|At a glance|
|Product||D-Link Wi Fi AC750 Portable Router and Charger (DIR-510L) [Website]|
|Summary||Battery-powered AC750 Mediatek-based travel router with USB 2.0 file sharing and repeater and hot spot modes.|
|Pros||• 4000mAh rechargeable Li-ion battery for power and USB device charging|
• Multiple modes including hotspot (WiFi WAN)
• Support for 3G/4G USB modems for WAN connection
|Cons||• Lacks physical mode change switch|
• Android/iOS SharePort apps not particularly useful
• Ethernet cable not provided
• No AP mode
• No routing controls
If you're a road warrior looking to add a travel router to your carry on or are looking to upgrade that old travel router that you've been using for years, D-Link's DIR-510L just might fit the bill. The top-of-the line $99 DIR-510L features a 4000 mAh Li-ion battery that can power the router and recharge your mobile USB-chargeable devices.
More importantly, it's a simultaneous dual-band router with maximum link rates of 300 Mbps in 2.4 GHz and 433 Mbps in 5 GHz. The latter spec is the main reason you would spend about twice as much for the DIR-510L than for most other wireless travel routers. If you're fortunate enough to have mobile devices with AC radios, the DIR-510L is currently the only travel router that will let you connect them using a much less crowded and faster AC connection.
The DIR-510L has an attractive white "slab" form factor measuring 140.0 x 59.0 x 16.0 mm (5.5 x 2.3 x 0.63 inches) and, according to my scale, weighs in at 175 g. The callouts below identify the locations and major physical features of the DIR-510L.
D-Link DIR-510L Hardware Overview
The right side of the DIR-510L (callouts 4, 5, 6 & 7) has two USB ports and two multi-color LED indicators. The upper USB port (callout 4) is a high power port supporting up to 1.0 Amp. It can be used for charging mobile devices, or you can connect a 3G/4G USB modem to use as your WAN connection.
The lower USB port (callout 7) is for attaching a USB drive to share files via SharePort. The two LEDs also shine through the plastic casing and are visible on the front of the device. The left side has the reset button hole. The top of the device has a three position slide switch (callout 1) and a WPS (Si-Fi Protected Setup) button. The description of the switch positions is molded into the plastic using tiny white-on-white lettering that was very difficult to read.
On the bottom of the device, you'll find a 10/100 Ethernet port for WAN connection and a micro USB connector to charge or power the device. The included AC adapter is rated for 5VDC @ 2 amps.
D-Link DIR-510L bottom callout
The DIR-510L supports three operating modes: Router (using a traditional Ethernet cable); 3G/4G connection via a USB modem; and Hotspot mode that allows you to connect to another Wi-Fi network as your WAN connection. Unlike some other travel routers, the DIR-510L does not include access point or repeater modes. There are no mode change switches on the case; all configuration is done through the web UI.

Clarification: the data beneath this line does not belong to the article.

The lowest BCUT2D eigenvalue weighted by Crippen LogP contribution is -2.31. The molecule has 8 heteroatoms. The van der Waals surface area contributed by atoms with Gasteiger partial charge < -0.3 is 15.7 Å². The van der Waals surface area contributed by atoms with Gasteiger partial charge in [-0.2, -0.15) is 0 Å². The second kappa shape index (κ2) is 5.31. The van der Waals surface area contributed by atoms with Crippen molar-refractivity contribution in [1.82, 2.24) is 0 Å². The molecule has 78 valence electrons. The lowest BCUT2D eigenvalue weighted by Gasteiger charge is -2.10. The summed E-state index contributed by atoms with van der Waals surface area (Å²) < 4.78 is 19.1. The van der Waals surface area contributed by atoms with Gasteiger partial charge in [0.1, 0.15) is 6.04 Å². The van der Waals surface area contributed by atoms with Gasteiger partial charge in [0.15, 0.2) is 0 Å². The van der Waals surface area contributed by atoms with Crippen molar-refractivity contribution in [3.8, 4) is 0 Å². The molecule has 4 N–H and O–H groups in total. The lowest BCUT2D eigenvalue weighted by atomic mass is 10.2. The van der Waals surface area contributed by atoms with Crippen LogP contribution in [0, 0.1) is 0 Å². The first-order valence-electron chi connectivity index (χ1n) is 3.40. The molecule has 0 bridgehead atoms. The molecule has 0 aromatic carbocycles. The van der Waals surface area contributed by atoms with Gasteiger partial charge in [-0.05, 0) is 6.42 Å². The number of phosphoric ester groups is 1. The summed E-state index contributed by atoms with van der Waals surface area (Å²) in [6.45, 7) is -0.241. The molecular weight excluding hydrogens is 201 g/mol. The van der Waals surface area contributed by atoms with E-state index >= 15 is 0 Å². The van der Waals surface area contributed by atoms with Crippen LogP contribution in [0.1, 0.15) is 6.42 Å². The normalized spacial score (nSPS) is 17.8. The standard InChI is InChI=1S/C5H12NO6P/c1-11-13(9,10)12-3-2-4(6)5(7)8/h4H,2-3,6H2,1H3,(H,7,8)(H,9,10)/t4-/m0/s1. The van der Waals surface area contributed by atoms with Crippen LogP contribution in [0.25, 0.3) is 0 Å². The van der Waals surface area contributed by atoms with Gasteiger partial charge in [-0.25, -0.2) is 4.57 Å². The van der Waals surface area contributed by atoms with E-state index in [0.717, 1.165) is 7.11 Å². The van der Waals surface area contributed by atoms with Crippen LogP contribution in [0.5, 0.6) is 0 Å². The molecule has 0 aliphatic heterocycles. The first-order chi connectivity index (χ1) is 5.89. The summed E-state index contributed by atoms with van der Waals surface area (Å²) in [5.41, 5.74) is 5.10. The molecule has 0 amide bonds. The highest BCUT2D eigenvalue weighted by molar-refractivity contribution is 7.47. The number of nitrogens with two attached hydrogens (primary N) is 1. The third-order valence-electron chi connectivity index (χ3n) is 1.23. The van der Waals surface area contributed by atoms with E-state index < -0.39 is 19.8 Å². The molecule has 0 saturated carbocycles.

Setting up the DIR-510L is a simple matter. When you first turn it on, it is configured without any security and broadcasts its two SSIDs: DIR510L and DIR510L_5GHz. By default, the device is configured for router mode and there is no password for admin. To configure the device, you merely connect a Wi-Fi device to either SSID and point your browser to http://192.168.0.1 or http://dlinkrouter.local.
If you've configured other D-Link routers in the past including travel routers such as the DIR-505, you might be expecting to see the traditional D-Link router UI. Instead, you'll land at the new, redesigned simplified UI shown below. D-Link has stripped out all of the complexity (and many features) found in its traditional routers, resulting in just a small core of features most likely to be needed on the road. Gone are features such as port forwarding, port triggering, firewall settings DMZ and QoS features. You do get a NAT-based firewall, just no knobs to tweak.
Landing page for the DIR-510L
In this image, the blue Internet bubble and the green checkmark indicate that you have an internet connection. If you tap on the blue Internet bubble, you can see details about your internet connection. If the bubble is gray, you don't have an internet connection and you need to either connect an Ethernet cable with a WAN connection, configure a 3G/4G USB modem, or connect to a wireless network using hotspot mode. The yellow warning triangle warns you that your network isn't secure. Once you enable security, the triangle disappears.
As with the internet bubble, if you tap on the router icon, you'll receive a status screen. Similarly, if you tap on Wi-Fi clients, you'll see a list of wireless clients connected to your 2.4 and 5 GHz networks. Tapping on those clients allows you to set up a DHCP reservation for them or to block them. Across the top of the screen you'll find two tabs in addition to the currently selected Home tab: Settings and Management. D-Link hasn't provided an online emulator, so I've included a number of screenshots in the gallery below.